Latin American stocks and currencies experienced a dip on Wednesday, as investors exercised caution following an uptick in the U.S. dollar. MSCI’s gauge of the region’s currencies decreased by 0.5%, marking its most significant decline in three weeks. The surge in the U.S. dollar, fueled by data revealing a faster-than-expected expansion in the U.S. economy during the third quarter, exerted pressure on emerging market currencies.
MSCI’s index of emerging market currencies retreated from its 19-month highs earlier in the day. Among Latin American currencies, Colombia‘s peso witnessed the most significant decline, falling by 1.2%, marking its most substantial daily drop in over a week. Mexico‘s peso slipped by 0.7% after the central bank revised its forecasts for 2023 and 2024 economic growth upward. However, the bank noted that inflation would take longer than previously projected to reach its target. Despite this, stocks saw a 0.8% increase.
The Chilean peso experienced a marginal 0.1% decline against the dollar, with Chile’s unemployment rate remaining unchanged at 8.9% in the quarter to October. This figure was in line with economists’ expectations. Chile’s benchmark stock index climbed by 0.3%. According to economists at Goldman Sachs, the slight increase in the unemployment rate is attributed more to a recovery in the participation rate than a deterioration in the labor market.
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Brazil‘s real slipped by 0.3% following the central bank’s implementation of new procedures for banks, implying an increase of 34 billion reais ($6.98 billion) in the total capital requirements of the financial system. Argentina’s peso experienced a 0.1% decrease against the dollar as president-elect Javier Milei met with top U.S. officials, and his economic team conferred with IMF officers in an effort to formulate a plan to guide the country’s economy out of crisis. Argentina’s Merval index recovered some losses from the last two sessions, climbing by 2.5%. However, it remains 13% lower for the week after a gain of over 40% in the previous week.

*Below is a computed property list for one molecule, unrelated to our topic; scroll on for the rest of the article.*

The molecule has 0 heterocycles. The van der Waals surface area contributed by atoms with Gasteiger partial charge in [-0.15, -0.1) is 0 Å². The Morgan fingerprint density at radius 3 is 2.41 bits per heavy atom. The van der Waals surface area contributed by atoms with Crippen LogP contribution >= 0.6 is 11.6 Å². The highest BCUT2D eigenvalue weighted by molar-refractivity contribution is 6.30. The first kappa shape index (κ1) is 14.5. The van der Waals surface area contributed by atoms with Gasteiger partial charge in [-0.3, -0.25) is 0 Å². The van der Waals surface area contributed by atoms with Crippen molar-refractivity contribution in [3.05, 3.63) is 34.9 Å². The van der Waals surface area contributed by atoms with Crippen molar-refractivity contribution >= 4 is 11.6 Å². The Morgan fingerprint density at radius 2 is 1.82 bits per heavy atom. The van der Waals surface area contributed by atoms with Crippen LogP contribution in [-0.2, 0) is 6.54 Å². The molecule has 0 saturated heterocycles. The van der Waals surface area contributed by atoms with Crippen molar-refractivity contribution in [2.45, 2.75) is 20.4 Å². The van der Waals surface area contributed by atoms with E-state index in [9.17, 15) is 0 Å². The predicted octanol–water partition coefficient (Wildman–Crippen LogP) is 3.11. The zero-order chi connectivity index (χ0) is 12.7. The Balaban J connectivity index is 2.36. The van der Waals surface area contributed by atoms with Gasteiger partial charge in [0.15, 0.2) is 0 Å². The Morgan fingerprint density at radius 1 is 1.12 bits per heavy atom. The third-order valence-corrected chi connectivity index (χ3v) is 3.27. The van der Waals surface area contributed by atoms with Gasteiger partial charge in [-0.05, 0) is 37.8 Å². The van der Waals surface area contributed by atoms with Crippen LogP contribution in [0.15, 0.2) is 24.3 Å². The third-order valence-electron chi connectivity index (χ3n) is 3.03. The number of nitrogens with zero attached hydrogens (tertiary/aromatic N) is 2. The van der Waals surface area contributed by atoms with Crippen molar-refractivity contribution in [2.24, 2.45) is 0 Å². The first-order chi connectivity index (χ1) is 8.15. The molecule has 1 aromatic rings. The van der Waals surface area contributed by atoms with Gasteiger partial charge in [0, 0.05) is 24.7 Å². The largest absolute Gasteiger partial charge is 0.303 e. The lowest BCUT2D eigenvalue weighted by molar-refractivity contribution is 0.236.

Despite these fluctuations, emerging market assets were poised for a robust November, with expectations of a rally through the year-end. This optimism was fueled by U.S. Treasury yields slipping to multi-month lows, driven by growing confidence in an interest rate cut from the Federal Reserve in early 2024. In early trade, Latin American regional stocks declined by 0.6%. Brazil’s Bovespa index was down by 0.2%, and shares of Petrobras fell by 1.2% after the state-run firm filed requests to the local competition regulator Cade to renegotiate terms stipulating the sale of some of its oil refining and natural gas assets.
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